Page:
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Mol Cell Biol. 1994 Sep;14(9):6306-16.

Two Saccharomyces cerevisiae genes which control sensitivity to G1 arrest induced by Kluyveromyces lactis toxin.

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Department of Biochemistry, University of Dundee, United Kingdom.

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  • Mol Cell Biol 1994 Nov;14(11):7683.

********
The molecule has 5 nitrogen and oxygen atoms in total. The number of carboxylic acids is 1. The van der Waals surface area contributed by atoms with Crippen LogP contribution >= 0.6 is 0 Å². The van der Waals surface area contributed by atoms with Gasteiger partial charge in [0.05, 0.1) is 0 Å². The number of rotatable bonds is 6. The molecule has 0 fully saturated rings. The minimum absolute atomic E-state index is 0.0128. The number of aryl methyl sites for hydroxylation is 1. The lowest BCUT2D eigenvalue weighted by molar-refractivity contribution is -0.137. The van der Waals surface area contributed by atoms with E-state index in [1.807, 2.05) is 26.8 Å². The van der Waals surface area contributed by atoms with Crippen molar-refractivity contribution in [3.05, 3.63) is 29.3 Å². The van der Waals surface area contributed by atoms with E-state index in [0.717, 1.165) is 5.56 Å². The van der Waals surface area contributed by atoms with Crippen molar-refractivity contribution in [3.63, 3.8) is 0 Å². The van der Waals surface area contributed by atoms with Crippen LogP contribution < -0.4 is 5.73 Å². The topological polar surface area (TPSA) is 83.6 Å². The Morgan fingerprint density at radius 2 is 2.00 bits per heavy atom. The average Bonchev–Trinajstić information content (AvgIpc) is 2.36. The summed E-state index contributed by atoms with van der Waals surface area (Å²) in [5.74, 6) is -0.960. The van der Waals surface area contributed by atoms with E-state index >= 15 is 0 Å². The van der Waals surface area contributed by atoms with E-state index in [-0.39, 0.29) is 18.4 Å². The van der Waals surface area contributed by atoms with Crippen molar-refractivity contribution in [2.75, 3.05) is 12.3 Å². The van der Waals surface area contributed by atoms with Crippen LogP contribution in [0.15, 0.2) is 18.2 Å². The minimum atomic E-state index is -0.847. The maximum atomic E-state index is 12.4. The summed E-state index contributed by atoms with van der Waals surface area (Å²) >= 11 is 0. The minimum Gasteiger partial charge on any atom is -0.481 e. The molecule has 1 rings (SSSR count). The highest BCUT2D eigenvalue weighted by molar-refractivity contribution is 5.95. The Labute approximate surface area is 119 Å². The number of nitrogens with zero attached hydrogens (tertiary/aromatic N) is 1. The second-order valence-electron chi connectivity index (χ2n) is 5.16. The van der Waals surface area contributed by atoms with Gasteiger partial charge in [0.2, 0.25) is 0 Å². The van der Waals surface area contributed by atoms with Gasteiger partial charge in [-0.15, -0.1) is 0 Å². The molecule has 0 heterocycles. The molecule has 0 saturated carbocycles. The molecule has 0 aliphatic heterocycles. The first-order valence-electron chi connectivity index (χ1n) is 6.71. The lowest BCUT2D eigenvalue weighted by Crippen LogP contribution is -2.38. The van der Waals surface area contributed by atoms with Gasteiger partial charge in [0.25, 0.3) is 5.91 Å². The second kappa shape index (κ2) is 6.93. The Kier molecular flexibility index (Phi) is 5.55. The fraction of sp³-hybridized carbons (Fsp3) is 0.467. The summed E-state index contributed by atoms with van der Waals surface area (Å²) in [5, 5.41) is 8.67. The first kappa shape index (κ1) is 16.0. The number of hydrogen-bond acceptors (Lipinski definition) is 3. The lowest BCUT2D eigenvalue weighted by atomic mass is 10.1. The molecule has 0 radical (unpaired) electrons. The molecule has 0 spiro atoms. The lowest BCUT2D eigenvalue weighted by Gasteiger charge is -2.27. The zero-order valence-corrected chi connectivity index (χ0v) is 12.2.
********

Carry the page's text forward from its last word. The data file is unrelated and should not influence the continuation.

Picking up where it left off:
The Kluyveromyces lactis toxin causes an arrest of sensitive yeast cells in the G1 phase of the cell division cycle. Two complementary genetic approaches have been undertaken in the yeast Saccharomyces cerevisiae to understand the mode of action of this toxin. First, two sequences conferring toxin resistance specifically in high copy number have been isolated and shown to encode a tRNA(Glu3) and a novel polypeptide. Disruption of the latter sequence in the yeast genome conferred toxin resistance and revealed that it was nonessential, while the effect of the tRNA(Glu)3 was highly specific and mediated resistance by affecting the toxin's target. An alpha-specific, copy number-independent suppressor of toxin sensitivity was also isolated and identified as MATa, consistent with the observation that diploid cells are partially resistant to the toxin. Second, in a comprehensive screen for toxin-resistant mutants, representatives of 13 complementation groups have been obtained and characterized to determine whether they are altered in the toxin's intracellular target. Of 10 genes found to affect the target process, one (KTI12) was found to encode the novel polypeptide previously identified as a multicopy resistance determinant. Thus, both loss of KTI12 function and elevated KTI12 copy number can cause resistance to the K. lactis toxin.

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